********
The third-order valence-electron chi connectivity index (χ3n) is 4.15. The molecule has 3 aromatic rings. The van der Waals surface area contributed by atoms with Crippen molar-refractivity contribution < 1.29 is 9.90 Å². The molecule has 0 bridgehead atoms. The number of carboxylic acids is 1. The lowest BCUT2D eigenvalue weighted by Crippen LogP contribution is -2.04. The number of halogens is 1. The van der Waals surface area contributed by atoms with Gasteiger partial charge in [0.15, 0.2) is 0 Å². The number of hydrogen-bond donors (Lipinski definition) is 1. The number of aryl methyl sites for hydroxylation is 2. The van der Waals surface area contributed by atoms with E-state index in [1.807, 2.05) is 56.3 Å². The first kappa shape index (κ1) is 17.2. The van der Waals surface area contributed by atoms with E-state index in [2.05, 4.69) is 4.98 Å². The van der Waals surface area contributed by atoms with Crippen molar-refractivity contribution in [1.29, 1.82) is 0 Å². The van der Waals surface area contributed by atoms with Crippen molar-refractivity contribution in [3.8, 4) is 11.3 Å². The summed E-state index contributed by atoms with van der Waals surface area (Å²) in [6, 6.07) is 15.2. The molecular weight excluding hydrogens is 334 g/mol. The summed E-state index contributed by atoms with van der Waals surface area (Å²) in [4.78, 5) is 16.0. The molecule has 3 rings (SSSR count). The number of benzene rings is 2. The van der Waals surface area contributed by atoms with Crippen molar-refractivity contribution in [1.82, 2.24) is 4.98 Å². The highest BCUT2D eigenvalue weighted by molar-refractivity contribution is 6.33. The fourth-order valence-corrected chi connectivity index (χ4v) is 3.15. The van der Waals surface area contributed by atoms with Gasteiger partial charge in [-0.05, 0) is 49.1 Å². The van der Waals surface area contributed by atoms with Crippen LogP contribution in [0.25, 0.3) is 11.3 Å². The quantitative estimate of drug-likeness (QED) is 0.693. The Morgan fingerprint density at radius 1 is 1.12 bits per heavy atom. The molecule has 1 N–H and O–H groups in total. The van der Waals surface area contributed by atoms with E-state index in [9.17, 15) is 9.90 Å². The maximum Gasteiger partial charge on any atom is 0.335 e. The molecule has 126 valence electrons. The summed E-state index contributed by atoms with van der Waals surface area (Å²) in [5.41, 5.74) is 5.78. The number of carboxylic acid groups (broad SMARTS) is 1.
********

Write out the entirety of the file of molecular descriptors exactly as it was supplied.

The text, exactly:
The third-order valence-electron chi connectivity index (χ3n) is 4.15. The molecule has 3 aromatic rings. The van der Waals surface area contributed by atoms with Crippen molar-refractivity contribution < 1.29 is 9.90 Å². The molecule has 0 bridgehead atoms. The number of carboxylic acids is 1. The lowest BCUT2D eigenvalue weighted by Crippen LogP contribution is -2.04. The number of halogens is 1. The van der Waals surface area contributed by atoms with Gasteiger partial charge in [0.15, 0.2) is 0 Å². The number of hydrogen-bond donors (Lipinski definition) is 1. The number of aryl methyl sites for hydroxylation is 2. The van der Waals surface area contributed by atoms with E-state index in [1.807, 2.05) is 56.3 Å². The first kappa shape index (κ1) is 17.2. The van der Waals surface area contributed by atoms with E-state index in [2.05, 4.69) is 4.98 Å². The van der Waals surface area contributed by atoms with Crippen molar-refractivity contribution in [1.29, 1.82) is 0 Å². The van der Waals surface area contributed by atoms with Crippen molar-refractivity contribution in [3.8, 4) is 11.3 Å². The summed E-state index contributed by atoms with van der Waals surface area (Å²) in [6, 6.07) is 15.2. The molecular weight excluding hydrogens is 334 g/mol. The summed E-state index contributed by atoms with van der Waals surface area (Å²) in [4.78, 5) is 16.0. The molecule has 3 rings (SSSR count). The number of benzene rings is 2. The van der Waals surface area contributed by atoms with Crippen molar-refractivity contribution in [1.82, 2.24) is 4.98 Å². The highest BCUT2D eigenvalue weighted by molar-refractivity contribution is 6.33. The fourth-order valence-corrected chi connectivity index (χ4v) is 3.15. The van der Waals surface area contributed by atoms with Gasteiger partial charge in [-0.05, 0) is 49.1 Å². The van der Waals surface area contributed by atoms with Crippen LogP contribution in [0.25, 0.3) is 11.3 Å². The quantitative estimate of drug-likeness (QED) is 0.693. The Morgan fingerprint density at radius 1 is 1.12 bits per heavy atom. The molecule has 1 N–H and O–H groups in total. The van der Waals surface area contributed by atoms with E-state index in [9.17, 15) is 9.90 Å². The maximum Gasteiger partial charge on any atom is 0.335 e. The molecule has 126 valence electrons. The summed E-state index contributed by atoms with van der Waals surface area (Å²) in [5.41, 5.74) is 5.78. The number of carboxylic acid groups (broad SMARTS) is 1.